By Sorin Strătulă (Partner)
Although the Health Ministry and the National Health Insurance House (CNAS) budgets for 2013 in Romania were increased considerably in comparison with the 2012 figures and the government succeeded in enacting some reforms, the healthcare system in the country still faced various internal convulsions and experienced legislative, social and economic instability. In addition, pharmaceutical producers were dissatisfied with certain matters, and there were protests from public health system professionals. 2014 is, therefore, expected to witness more of the turmoil which began in 20131.
The most important legal changes effectively enforced in 2013 include those associated with the approval of the National Health Programmes for 2013 and 2014 and the extended responsibility of the Health Ministry as the central contracting authority for procurements – acting on behalf of all state hospitals in Romania, with regard to medical drugs, medical devices and other medical services purchased by hospitals from private suppliers.
Romanian generic drug producers to pay reduced claw-back tax?
One issue which has still to be resolved is that of the claw-back tax imposed on drug producers. This prompted extensive, and not always positive, reaction in 2013 from the drug producers, represented by the two main national associations: The Romanian Association of International Drug Producers (ARPIM) and The Association of Romanian Generic Medicine Producers (APMGR). Drug manufacturers are constantly lobbying for further reductions in the claw-back tax, in order to sustain their production and keep their facilities.
A Ruling issued by the Romanian Constitutional Court in 2013 declared a provision of Government Emergency Ordinance No. 77/2011, on the claw-back tax, unconstitutional and, therefore, repealed (i.e., the provision which established, as the base calculation for the tax, the volume of drug sales, including VAT). As a consequence, this Ruling has prompted a reduction in the claw back tax quantum.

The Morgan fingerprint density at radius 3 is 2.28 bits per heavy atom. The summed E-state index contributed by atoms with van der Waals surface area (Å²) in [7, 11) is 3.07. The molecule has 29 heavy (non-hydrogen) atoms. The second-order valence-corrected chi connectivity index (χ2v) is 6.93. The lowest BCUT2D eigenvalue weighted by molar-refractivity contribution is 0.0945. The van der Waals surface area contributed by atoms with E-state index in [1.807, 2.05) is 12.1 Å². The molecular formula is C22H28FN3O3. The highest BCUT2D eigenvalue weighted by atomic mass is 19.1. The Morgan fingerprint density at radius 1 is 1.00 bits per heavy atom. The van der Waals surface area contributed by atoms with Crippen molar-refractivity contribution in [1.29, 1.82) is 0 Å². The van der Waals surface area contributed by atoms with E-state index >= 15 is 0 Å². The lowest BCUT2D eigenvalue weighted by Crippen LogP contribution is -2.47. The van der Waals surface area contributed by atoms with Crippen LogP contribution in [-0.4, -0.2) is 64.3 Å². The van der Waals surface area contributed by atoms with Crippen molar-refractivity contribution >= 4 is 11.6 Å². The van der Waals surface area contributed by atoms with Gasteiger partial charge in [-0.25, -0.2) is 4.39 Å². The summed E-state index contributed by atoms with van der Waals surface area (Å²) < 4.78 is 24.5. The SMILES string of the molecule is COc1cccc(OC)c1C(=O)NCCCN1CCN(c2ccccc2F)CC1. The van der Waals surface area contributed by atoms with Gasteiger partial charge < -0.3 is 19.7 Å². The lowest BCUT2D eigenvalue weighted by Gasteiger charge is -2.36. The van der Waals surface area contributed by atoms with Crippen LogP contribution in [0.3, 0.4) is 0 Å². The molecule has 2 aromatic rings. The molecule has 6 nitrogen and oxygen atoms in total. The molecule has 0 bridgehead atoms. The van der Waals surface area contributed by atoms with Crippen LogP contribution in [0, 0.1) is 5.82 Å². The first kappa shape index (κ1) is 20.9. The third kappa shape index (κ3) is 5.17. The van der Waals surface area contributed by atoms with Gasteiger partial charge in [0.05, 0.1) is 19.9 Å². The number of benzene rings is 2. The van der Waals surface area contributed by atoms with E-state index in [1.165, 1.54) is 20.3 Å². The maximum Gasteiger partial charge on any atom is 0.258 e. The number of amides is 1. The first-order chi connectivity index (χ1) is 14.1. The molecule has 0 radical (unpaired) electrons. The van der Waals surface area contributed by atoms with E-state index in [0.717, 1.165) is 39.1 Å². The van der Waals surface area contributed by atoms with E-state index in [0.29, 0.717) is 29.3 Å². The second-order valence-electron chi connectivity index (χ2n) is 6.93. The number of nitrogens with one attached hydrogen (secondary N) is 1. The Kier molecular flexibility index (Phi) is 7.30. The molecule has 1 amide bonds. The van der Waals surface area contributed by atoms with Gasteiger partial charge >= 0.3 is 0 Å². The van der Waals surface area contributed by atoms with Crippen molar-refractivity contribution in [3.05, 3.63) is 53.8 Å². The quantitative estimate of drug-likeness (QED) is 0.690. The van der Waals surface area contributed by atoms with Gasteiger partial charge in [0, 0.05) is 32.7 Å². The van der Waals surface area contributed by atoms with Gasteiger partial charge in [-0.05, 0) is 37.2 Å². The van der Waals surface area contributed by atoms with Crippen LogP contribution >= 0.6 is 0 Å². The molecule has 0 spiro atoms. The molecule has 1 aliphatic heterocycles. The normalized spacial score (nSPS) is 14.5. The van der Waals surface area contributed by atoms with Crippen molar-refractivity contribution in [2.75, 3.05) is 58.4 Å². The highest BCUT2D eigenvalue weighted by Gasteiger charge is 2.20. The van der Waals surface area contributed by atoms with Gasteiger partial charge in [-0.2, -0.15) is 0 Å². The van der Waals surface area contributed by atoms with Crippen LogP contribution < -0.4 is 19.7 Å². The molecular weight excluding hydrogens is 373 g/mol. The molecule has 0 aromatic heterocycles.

In addition to this, the Health Ministry seems committed to enacting new claw-back tax legislation which will stipulate that local generic drug producers will pay a reduced amount of claw-back tax and that the calculation formula will assume that the prices of generic drugs are 65% of the original drug prices at most. The purpose of the new legislation is to facilitate patient access to generic drugs, making them available to a larger number of people, including those earning low-to-medium incomes.
Health Ministry plans further reforms in 2014
Other relevant draft bills and regulations (or just intentions to reform) initiated or proposed by the Romanian Health Ministry in 2013 are still expected to take effect in 2014. These include the regulation of hospital statutes (with the aim of restructuring some public hospitals and transforming them into, at first, twelve so called “pilot-hospitals”), the salaries of resident doctors and professors (following a number of protests by health system professionals, organised into the “Health Professionals Coalition”), the responsibilities (mala praxis) of medical personnel, the removal of state allowances and subsidies for the private hospital market.
1.This article was first published on April 2nd, 2014, in the PMR biweekly news review Central Europe Pharma News (Issue No. 7)
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